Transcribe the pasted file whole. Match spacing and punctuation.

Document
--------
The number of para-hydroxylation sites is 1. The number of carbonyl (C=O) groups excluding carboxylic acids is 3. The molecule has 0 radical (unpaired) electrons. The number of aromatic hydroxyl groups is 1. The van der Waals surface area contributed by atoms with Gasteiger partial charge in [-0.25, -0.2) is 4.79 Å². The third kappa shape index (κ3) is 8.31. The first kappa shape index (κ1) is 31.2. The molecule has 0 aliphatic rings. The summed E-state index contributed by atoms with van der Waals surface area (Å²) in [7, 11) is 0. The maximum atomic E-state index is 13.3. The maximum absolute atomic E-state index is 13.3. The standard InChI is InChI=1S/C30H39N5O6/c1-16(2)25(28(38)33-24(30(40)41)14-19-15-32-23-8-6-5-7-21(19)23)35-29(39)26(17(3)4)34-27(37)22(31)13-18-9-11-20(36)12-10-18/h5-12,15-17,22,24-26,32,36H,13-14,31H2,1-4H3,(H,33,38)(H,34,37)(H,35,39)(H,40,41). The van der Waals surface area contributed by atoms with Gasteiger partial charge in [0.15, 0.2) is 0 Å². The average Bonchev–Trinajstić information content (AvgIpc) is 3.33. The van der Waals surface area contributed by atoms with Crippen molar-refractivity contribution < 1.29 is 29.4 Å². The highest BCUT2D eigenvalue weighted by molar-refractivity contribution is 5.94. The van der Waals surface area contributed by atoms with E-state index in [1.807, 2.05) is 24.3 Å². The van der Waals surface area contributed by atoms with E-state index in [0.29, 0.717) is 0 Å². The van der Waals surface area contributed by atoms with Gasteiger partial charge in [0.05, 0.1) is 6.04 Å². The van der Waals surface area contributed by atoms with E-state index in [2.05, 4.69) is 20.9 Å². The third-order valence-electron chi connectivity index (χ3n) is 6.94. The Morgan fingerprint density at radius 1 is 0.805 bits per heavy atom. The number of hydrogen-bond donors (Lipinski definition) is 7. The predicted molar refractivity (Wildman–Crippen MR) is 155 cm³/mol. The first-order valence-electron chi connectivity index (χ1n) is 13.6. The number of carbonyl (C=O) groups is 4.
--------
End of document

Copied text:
The number of para-hydroxylation sites is 1. The number of carbonyl (C=O) groups excluding carboxylic acids is 3. The molecule has 0 radical (unpaired) electrons. The number of aromatic hydroxyl groups is 1. The van der Waals surface area contributed by atoms with Gasteiger partial charge in [-0.25, -0.2) is 4.79 Å². The third kappa shape index (κ3) is 8.31. The first kappa shape index (κ1) is 31.2. The molecule has 0 aliphatic rings. The summed E-state index contributed by atoms with van der Waals surface area (Å²) in [7, 11) is 0. The maximum atomic E-state index is 13.3. The maximum absolute atomic E-state index is 13.3. The standard InChI is InChI=1S/C30H39N5O6/c1-16(2)25(28(38)33-24(30(40)41)14-19-15-32-23-8-6-5-7-21(19)23)35-29(39)26(17(3)4)34-27(37)22(31)13-18-9-11-20(36)12-10-18/h5-12,15-17,22,24-26,32,36H,13-14,31H2,1-4H3,(H,33,38)(H,34,37)(H,35,39)(H,40,41). The van der Waals surface area contributed by atoms with Gasteiger partial charge in [0.15, 0.2) is 0 Å². The average Bonchev–Trinajstić information content (AvgIpc) is 3.33. The van der Waals surface area contributed by atoms with Crippen molar-refractivity contribution < 1.29 is 29.4 Å². The highest BCUT2D eigenvalue weighted by molar-refractivity contribution is 5.94. The van der Waals surface area contributed by atoms with E-state index in [1.807, 2.05) is 24.3 Å². The van der Waals surface area contributed by atoms with E-state index in [0.29, 0.717) is 0 Å². The van der Waals surface area contributed by atoms with Gasteiger partial charge in [0.05, 0.1) is 6.04 Å². The van der Waals surface area contributed by atoms with E-state index in [2.05, 4.69) is 20.9 Å². The third-order valence-electron chi connectivity index (χ3n) is 6.94. The Morgan fingerprint density at radius 1 is 0.805 bits per heavy atom. The number of hydrogen-bond donors (Lipinski definition) is 7. The predicted molar refractivity (Wildman–Crippen MR) is 155 cm³/mol. The first-order valence-electron chi connectivity index (χ1n) is 13.6. The number of carbonyl (C=O) groups is 4.